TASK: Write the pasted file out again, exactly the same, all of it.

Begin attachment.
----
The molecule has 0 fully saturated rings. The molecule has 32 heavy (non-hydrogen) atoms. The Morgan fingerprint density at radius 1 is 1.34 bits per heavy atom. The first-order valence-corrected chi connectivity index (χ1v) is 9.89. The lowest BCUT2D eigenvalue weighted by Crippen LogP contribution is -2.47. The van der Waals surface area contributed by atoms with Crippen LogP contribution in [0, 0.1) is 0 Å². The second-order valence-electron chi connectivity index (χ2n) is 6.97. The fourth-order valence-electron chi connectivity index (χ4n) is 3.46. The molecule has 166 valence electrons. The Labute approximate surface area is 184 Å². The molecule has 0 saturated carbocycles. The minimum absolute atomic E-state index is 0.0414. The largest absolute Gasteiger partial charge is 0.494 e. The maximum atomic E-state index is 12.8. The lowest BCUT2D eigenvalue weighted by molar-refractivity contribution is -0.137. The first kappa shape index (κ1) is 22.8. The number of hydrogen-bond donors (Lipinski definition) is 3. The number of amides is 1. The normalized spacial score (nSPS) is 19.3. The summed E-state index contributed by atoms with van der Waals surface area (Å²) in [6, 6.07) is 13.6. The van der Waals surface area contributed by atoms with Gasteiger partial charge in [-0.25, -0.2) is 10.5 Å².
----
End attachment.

The molecule has 0 fully saturated rings. The molecule has 32 heavy (non-hydrogen) atoms. The Morgan fingerprint density at radius 1 is 1.34 bits per heavy atom. The first-order valence-corrected chi connectivity index (χ1v) is 9.89. The lowest BCUT2D eigenvalue weighted by Crippen LogP contribution is -2.47. The van der Waals surface area contributed by atoms with Crippen LogP contribution in [0, 0.1) is 0 Å². The second-order valence-electron chi connectivity index (χ2n) is 6.97. The fourth-order valence-electron chi connectivity index (χ4n) is 3.46. The molecule has 166 valence electrons. The Labute approximate surface area is 184 Å². The molecule has 0 saturated carbocycles. The minimum absolute atomic E-state index is 0.0414. The largest absolute Gasteiger partial charge is 0.494 e. The maximum atomic E-state index is 12.8. The lowest BCUT2D eigenvalue weighted by molar-refractivity contribution is -0.137. The first kappa shape index (κ1) is 22.8. The number of hydrogen-bond donors (Lipinski definition) is 3. The number of amides is 1. The normalized spacial score (nSPS) is 19.3. The summed E-state index contributed by atoms with van der Waals surface area (Å²) in [6, 6.07) is 13.6. The van der Waals surface area contributed by atoms with Gasteiger partial charge in [-0.25, -0.2) is 10.5 Å².